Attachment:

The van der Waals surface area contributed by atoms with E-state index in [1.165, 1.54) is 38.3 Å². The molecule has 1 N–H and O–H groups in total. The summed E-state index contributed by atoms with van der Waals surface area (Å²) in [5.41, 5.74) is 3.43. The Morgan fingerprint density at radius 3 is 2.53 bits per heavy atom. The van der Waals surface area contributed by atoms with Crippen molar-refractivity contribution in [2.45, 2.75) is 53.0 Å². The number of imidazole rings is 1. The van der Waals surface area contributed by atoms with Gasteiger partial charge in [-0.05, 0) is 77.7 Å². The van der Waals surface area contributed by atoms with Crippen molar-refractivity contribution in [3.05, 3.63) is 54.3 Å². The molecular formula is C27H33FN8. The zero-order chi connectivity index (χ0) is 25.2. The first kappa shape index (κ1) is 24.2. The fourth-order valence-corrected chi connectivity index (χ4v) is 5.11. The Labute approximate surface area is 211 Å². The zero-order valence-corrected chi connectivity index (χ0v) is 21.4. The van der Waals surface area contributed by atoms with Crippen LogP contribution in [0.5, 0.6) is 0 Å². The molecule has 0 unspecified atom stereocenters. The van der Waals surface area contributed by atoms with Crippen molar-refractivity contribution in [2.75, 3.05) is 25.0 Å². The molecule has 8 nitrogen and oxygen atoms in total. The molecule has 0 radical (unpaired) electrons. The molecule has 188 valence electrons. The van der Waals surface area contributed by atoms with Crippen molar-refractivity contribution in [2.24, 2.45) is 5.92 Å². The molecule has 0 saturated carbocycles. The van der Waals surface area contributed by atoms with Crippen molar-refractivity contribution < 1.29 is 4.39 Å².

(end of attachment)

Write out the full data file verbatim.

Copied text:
The van der Waals surface area contributed by atoms with E-state index in [1.165, 1.54) is 38.3 Å². The molecule has 1 N–H and O–H groups in total. The summed E-state index contributed by atoms with van der Waals surface area (Å²) in [5.41, 5.74) is 3.43. The Morgan fingerprint density at radius 3 is 2.53 bits per heavy atom. The van der Waals surface area contributed by atoms with Crippen molar-refractivity contribution in [2.45, 2.75) is 53.0 Å². The number of imidazole rings is 1. The van der Waals surface area contributed by atoms with Gasteiger partial charge in [-0.05, 0) is 77.7 Å². The van der Waals surface area contributed by atoms with Crippen molar-refractivity contribution in [3.05, 3.63) is 54.3 Å². The molecular formula is C27H33FN8. The zero-order chi connectivity index (χ0) is 25.2. The first kappa shape index (κ1) is 24.2. The fourth-order valence-corrected chi connectivity index (χ4v) is 5.11. The Labute approximate surface area is 211 Å². The zero-order valence-corrected chi connectivity index (χ0v) is 21.4. The van der Waals surface area contributed by atoms with Crippen LogP contribution in [0.5, 0.6) is 0 Å². The molecule has 0 unspecified atom stereocenters. The van der Waals surface area contributed by atoms with Crippen molar-refractivity contribution in [2.75, 3.05) is 25.0 Å². The molecule has 8 nitrogen and oxygen atoms in total. The molecule has 0 radical (unpaired) electrons. The molecule has 188 valence electrons. The van der Waals surface area contributed by atoms with Crippen molar-refractivity contribution in [2.24, 2.45) is 5.92 Å². The molecule has 0 saturated carbocycles. The van der Waals surface area contributed by atoms with Crippen molar-refractivity contribution < 1.29 is 4.39 Å².